New Poll Shows Roy Moore Favorite Candidate of GOP Voters for Alabama Senate Race

Moore thinks the 2017 election was "stolen" from him.

He’s baaaaaack. Maybe.

Mason-Dixon Polling has a new poll out showing Judge Roy Moore leads the field for the Republican nomination to take on Democratic incumbent Doug Jones in his re-election effort to keep his Senate seat from Alabama in 2020.

Moore led in the poll of registered GOP voters with 27 percent. Rep. Mo Brooks was in second place with 18 percent. Moore has not yet officially entered the race but has publicly said that he is “seriously considering it” because he feels that the 2017 race was “stolen” from him.

Moore’s campaign in 2017 was rocked by allegations from several women that he had sexually assaulted them years before, when at least two of them were teenagers. Moore defended himself by claiming he had dated several teenagers while he was in his 30s but denied that he ever had sex with anyone who was underage.

Again, remember that this was his defense.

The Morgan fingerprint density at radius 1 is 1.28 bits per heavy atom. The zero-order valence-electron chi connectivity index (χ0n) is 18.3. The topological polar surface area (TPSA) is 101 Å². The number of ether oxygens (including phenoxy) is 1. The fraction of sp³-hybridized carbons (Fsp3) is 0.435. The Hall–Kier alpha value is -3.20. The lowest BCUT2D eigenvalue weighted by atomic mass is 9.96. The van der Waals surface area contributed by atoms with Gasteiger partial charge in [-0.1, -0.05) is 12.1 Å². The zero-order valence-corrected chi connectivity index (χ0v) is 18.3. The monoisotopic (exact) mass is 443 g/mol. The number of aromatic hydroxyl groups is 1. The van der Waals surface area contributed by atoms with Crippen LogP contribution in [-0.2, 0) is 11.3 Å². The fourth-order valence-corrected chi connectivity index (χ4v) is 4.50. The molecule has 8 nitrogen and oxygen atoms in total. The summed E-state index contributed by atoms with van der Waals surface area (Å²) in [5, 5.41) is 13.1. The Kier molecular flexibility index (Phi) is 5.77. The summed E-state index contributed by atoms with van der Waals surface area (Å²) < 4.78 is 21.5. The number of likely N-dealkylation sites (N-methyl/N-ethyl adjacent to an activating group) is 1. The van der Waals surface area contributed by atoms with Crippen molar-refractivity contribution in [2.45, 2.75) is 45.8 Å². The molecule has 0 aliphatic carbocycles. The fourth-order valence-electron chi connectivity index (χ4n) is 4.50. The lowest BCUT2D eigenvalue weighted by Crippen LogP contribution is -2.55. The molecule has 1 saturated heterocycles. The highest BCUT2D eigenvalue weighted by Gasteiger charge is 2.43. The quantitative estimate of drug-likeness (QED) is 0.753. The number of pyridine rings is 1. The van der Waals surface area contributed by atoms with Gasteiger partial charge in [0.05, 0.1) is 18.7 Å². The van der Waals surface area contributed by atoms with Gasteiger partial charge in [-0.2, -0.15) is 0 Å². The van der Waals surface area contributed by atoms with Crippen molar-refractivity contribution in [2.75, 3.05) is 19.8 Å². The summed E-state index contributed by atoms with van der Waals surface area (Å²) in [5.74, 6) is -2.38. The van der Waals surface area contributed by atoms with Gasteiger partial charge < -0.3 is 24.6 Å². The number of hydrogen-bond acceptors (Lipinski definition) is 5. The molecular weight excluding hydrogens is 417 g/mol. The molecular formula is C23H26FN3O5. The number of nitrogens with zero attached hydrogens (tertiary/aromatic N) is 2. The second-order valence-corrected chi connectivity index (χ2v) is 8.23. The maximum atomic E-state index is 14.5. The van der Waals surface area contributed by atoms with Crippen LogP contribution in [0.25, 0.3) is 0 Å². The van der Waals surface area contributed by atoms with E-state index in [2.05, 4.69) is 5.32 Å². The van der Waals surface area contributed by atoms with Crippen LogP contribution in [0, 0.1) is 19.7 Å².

The allegations helped Jones narrowly beat Moore to take over the seat after Jeff Sessions resigned to become Donald Trump’s first attorney general. The win made Jones the first Democrat from Alabama elected to the Senate since Richard Shelby was re-elected for a second term in 1992. Shelby then switched parties in 1994.

Even before the loss, Moore had long been a controversial figure in Alabama and national politics. He had close ties to the racist right, particularly neo-Confederate secessionist groups in the South. He was a leading proponent of the theory that Barack Obama was secretly born in Kenya. He is a Christian evangelist who was removed from the position of Chief Justice of the Alabama Supreme Court after refusing to take down a monument of the Ten Commandments he had installed in the court building.

Granted, it is early in the race, and Mason-Dixon only polled 625 voters. Still, if Moore jumps into the primary, expect it to get ugly very fast.

 

Categories
Politics

Gary Legum has written about politics and culture for Independent Journal Review, Salon, The Daily Beast, Wonkette, AlterNet and McSweeney's, among others. He currently lives in his native state of Virginia.

RELATED POSTS